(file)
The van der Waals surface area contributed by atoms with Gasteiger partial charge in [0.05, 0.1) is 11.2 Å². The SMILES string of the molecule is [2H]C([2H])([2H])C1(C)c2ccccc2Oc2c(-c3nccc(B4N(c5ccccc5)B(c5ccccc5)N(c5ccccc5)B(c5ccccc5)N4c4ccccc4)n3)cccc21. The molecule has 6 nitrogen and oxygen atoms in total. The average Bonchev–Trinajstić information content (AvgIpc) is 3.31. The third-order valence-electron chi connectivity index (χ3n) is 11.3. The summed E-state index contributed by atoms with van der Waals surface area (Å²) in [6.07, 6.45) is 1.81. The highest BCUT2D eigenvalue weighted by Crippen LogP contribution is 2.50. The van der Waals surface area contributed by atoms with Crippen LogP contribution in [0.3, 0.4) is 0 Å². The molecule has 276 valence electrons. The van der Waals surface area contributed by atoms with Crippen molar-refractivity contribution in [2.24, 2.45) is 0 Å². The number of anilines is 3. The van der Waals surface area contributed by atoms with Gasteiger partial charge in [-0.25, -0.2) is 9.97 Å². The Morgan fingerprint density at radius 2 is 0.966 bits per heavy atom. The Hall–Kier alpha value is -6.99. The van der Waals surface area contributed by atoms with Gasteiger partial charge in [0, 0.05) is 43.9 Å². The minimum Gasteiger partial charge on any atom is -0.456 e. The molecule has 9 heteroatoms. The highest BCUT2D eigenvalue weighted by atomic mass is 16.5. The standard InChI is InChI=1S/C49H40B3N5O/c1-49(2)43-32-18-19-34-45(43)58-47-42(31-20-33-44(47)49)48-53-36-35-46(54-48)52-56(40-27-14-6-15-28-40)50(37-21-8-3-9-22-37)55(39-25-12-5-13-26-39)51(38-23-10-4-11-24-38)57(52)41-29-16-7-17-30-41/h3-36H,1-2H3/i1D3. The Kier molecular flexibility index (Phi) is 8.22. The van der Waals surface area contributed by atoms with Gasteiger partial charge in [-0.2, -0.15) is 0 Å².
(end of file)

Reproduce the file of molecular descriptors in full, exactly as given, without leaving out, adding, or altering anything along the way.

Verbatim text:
The van der Waals surface area contributed by atoms with Gasteiger partial charge in [0.05, 0.1) is 11.2 Å². The SMILES string of the molecule is [2H]C([2H])([2H])C1(C)c2ccccc2Oc2c(-c3nccc(B4N(c5ccccc5)B(c5ccccc5)N(c5ccccc5)B(c5ccccc5)N4c4ccccc4)n3)cccc21. The molecule has 6 nitrogen and oxygen atoms in total. The average Bonchev–Trinajstić information content (AvgIpc) is 3.31. The third-order valence-electron chi connectivity index (χ3n) is 11.3. The summed E-state index contributed by atoms with van der Waals surface area (Å²) in [6.07, 6.45) is 1.81. The highest BCUT2D eigenvalue weighted by Crippen LogP contribution is 2.50. The van der Waals surface area contributed by atoms with Crippen LogP contribution in [0.3, 0.4) is 0 Å². The molecule has 276 valence electrons. The van der Waals surface area contributed by atoms with Crippen molar-refractivity contribution in [2.24, 2.45) is 0 Å². The number of anilines is 3. The van der Waals surface area contributed by atoms with Gasteiger partial charge in [-0.25, -0.2) is 9.97 Å². The Morgan fingerprint density at radius 2 is 0.966 bits per heavy atom. The Hall–Kier alpha value is -6.99. The van der Waals surface area contributed by atoms with Gasteiger partial charge in [0, 0.05) is 43.9 Å². The minimum Gasteiger partial charge on any atom is -0.456 e. The molecule has 9 heteroatoms. The highest BCUT2D eigenvalue weighted by atomic mass is 16.5. The standard InChI is InChI=1S/C49H40B3N5O/c1-49(2)43-32-18-19-34-45(43)58-47-42(31-20-33-44(47)49)48-53-36-35-46(54-48)52-56(40-27-14-6-15-28-40)50(37-21-8-3-9-22-37)55(39-25-12-5-13-26-39)51(38-23-10-4-11-24-38)57(52)41-29-16-7-17-30-41/h3-36H,1-2H3/i1D3. The Kier molecular flexibility index (Phi) is 8.22. The van der Waals surface area contributed by atoms with Gasteiger partial charge in [-0.2, -0.15) is 0 Å².